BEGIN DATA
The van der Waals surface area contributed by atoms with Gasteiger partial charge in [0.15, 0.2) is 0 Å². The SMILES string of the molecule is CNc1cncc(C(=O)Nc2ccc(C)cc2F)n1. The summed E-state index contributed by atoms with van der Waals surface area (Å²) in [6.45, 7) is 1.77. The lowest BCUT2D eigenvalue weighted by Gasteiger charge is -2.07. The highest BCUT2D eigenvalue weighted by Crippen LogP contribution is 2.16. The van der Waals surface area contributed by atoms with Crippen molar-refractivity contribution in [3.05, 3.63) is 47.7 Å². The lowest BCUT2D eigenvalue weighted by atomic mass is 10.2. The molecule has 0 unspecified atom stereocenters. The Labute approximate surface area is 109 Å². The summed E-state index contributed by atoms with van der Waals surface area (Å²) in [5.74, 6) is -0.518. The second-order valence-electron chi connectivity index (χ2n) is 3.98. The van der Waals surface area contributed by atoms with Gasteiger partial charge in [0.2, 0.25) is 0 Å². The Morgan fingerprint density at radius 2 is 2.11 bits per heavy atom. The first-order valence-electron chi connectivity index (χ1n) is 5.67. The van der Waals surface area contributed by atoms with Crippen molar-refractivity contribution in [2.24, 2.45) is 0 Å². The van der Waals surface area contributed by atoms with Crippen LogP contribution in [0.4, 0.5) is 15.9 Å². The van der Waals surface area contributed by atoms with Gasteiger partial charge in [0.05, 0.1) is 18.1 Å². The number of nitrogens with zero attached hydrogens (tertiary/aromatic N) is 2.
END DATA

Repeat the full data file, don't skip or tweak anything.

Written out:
The van der Waals surface area contributed by atoms with Gasteiger partial charge in [0.15, 0.2) is 0 Å². The SMILES string of the molecule is CNc1cncc(C(=O)Nc2ccc(C)cc2F)n1. The summed E-state index contributed by atoms with van der Waals surface area (Å²) in [6.45, 7) is 1.77. The lowest BCUT2D eigenvalue weighted by Gasteiger charge is -2.07. The highest BCUT2D eigenvalue weighted by Crippen LogP contribution is 2.16. The van der Waals surface area contributed by atoms with Crippen molar-refractivity contribution in [3.05, 3.63) is 47.7 Å². The lowest BCUT2D eigenvalue weighted by atomic mass is 10.2. The molecule has 0 unspecified atom stereocenters. The Labute approximate surface area is 109 Å². The summed E-state index contributed by atoms with van der Waals surface area (Å²) in [5.74, 6) is -0.518. The second-order valence-electron chi connectivity index (χ2n) is 3.98. The van der Waals surface area contributed by atoms with Gasteiger partial charge in [0.2, 0.25) is 0 Å². The Morgan fingerprint density at radius 2 is 2.11 bits per heavy atom. The first-order valence-electron chi connectivity index (χ1n) is 5.67. The van der Waals surface area contributed by atoms with Crippen molar-refractivity contribution in [2.24, 2.45) is 0 Å². The van der Waals surface area contributed by atoms with Crippen LogP contribution in [0.4, 0.5) is 15.9 Å². The van der Waals surface area contributed by atoms with Gasteiger partial charge in [0.05, 0.1) is 18.1 Å². The number of nitrogens with zero attached hydrogens (tertiary/aromatic N) is 2.